| Uriah Heep
- "Magician\'s Birthday, 1972 (re-release)"
Sanctuary Records 2003
To make two sensational albums in one year was quite a thing to do. And guys weren't fully satisfied with what they've done. Some of you might hardly believe that. Uriah Heep entered into their golden era and they were powerful act in all senses. Line up became even more tightened up and it functioned like "perpetual mobile". Further goal for the band was to make full conceptual album. They even focused on a double vinyl output, but unfortunately they were not allowed to do that. Their chief Gary Bron was highly motivated to squeeze all the juices out of band. Record was done to quickly. A mini epic masterpiece with its length of a little less than eleven minutes was everything that left from band's idea of making double vinyl record.
Let us finally focus on music. Sunrise is different song than July Morning, but it leaves somehow the same feel. As I was taught sun usually rises in the morning, maybe that's why I'm close connected with July Morning here. Sunrise is sad song with incredible atmosphere and David's great involvement on vocals again. Typical Uriah Heep song and a great opener!
Unique Easy Livin' riding rhythm drive became band's trademark. They used it again in rocking piece Spider Woman released also as a single. Blind Eye is different story than Gypsy, but acoustic guitar rhythm drive, and doubled guitar harmony theme reminds me as if I found myself among gypsies. What I like very much on entire record is the way Lee plays his drum kit. Lee's approach was even subtler than on "Demons And Wizards". Listen to the Echoes In The Dark. How Lee accompanied with Gary's howling bass slides, gently pierces this fantasy song somewhere far, far from background with his pure feeling involvement. Here they add spine tingling slide guitar theme that develops familiar atmosphere as it is captured in Paradise/The Spell from band's previous studio effort.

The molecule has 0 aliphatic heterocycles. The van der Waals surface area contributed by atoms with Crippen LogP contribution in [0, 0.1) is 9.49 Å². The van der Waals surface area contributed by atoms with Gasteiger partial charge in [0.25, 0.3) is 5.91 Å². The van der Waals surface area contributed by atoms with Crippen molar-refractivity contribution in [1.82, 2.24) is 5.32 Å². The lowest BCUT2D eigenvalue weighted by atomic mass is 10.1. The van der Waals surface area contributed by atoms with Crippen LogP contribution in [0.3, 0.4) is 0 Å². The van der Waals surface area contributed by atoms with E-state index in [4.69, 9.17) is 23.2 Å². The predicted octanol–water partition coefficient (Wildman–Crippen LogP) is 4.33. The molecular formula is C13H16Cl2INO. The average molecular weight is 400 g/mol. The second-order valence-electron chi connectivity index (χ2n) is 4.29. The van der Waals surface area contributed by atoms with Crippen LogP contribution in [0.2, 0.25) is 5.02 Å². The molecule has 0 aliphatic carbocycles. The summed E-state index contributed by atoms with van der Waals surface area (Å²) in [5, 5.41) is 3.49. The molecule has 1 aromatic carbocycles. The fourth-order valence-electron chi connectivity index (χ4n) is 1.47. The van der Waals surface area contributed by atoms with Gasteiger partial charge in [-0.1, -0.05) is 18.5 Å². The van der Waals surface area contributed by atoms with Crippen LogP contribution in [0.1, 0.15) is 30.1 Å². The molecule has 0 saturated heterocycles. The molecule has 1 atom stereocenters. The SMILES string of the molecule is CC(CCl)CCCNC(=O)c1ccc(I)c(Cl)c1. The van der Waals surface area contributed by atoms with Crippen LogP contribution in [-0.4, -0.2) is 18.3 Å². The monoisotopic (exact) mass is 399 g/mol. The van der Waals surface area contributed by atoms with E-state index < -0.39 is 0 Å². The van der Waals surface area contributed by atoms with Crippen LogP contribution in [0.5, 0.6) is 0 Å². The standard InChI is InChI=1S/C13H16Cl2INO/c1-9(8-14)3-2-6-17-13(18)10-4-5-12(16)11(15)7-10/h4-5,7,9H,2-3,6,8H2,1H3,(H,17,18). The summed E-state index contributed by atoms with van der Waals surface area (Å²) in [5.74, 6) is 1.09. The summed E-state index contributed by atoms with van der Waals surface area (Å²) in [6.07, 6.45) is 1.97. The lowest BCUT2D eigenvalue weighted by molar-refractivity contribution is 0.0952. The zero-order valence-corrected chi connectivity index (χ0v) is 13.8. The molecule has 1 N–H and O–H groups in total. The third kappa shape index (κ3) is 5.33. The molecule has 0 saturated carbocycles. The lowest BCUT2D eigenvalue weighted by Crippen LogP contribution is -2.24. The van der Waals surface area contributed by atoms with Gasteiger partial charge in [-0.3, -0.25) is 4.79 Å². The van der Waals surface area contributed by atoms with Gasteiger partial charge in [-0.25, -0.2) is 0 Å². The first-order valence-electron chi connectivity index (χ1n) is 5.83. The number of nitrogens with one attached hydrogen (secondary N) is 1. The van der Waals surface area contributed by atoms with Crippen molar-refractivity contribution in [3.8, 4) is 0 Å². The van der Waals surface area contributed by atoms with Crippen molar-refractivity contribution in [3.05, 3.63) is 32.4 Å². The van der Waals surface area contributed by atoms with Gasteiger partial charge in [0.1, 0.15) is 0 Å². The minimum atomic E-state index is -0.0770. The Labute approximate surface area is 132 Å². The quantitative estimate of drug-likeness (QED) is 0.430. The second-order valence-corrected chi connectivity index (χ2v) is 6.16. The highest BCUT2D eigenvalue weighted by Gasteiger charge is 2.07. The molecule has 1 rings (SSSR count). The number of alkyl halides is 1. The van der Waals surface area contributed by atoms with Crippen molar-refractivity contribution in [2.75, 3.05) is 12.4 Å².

And than fascinating fragile ballad Rain begins. Well I must point out David's performance that really sends shivers down the spine. He never forces his vocal and simply adopts it through entire song. David shows here also his great feeling for improvising. Rain is truly David's song.
Following rocking piece Sweet Loraine brings warmer feel on a record. It contains genuine whispering stereo-chorused effect that derives out of Hensley's Hammond organ. Middle instrumental part of a song captures completely different mood inside the song. Tales is pure fantasy song that supremely collides with fascinating Roger Dean's front cover. And the way it is assembled pretty hard to describe. Climax is upgraded from the first beat of the song to its end and sound becomes full mind blowing experience, especially because of misty UFO waving sound effects, that were added here.
The Magician's Birthday is strong composition from every angle. What make this song so special are lyrics and the atmosphere it captures. It truly takes you far beyond the horizon. Front cover couldn't fit better to it. Middle section presents a fight between white (good) and black (evil) wizard. First we have fighting crossfire between Mick's fascinating soloing and Lee's thunderous drumming. Lee also used kazoo and he still uses it on stage. I'll never forget Riolo Terme (Italy, 6.7.2002) and performance of this immortal creation. What follows after instrumental middle section, is a conversation between good and evil wizard. Heeps divided both wizards' verses on left and right monitor. And as a crown of all verses this song ends with: "and than we all knew that love will find love will find love..." The Magician's Birthday is unrepeatable jewel that reveals the true meaning of our lives.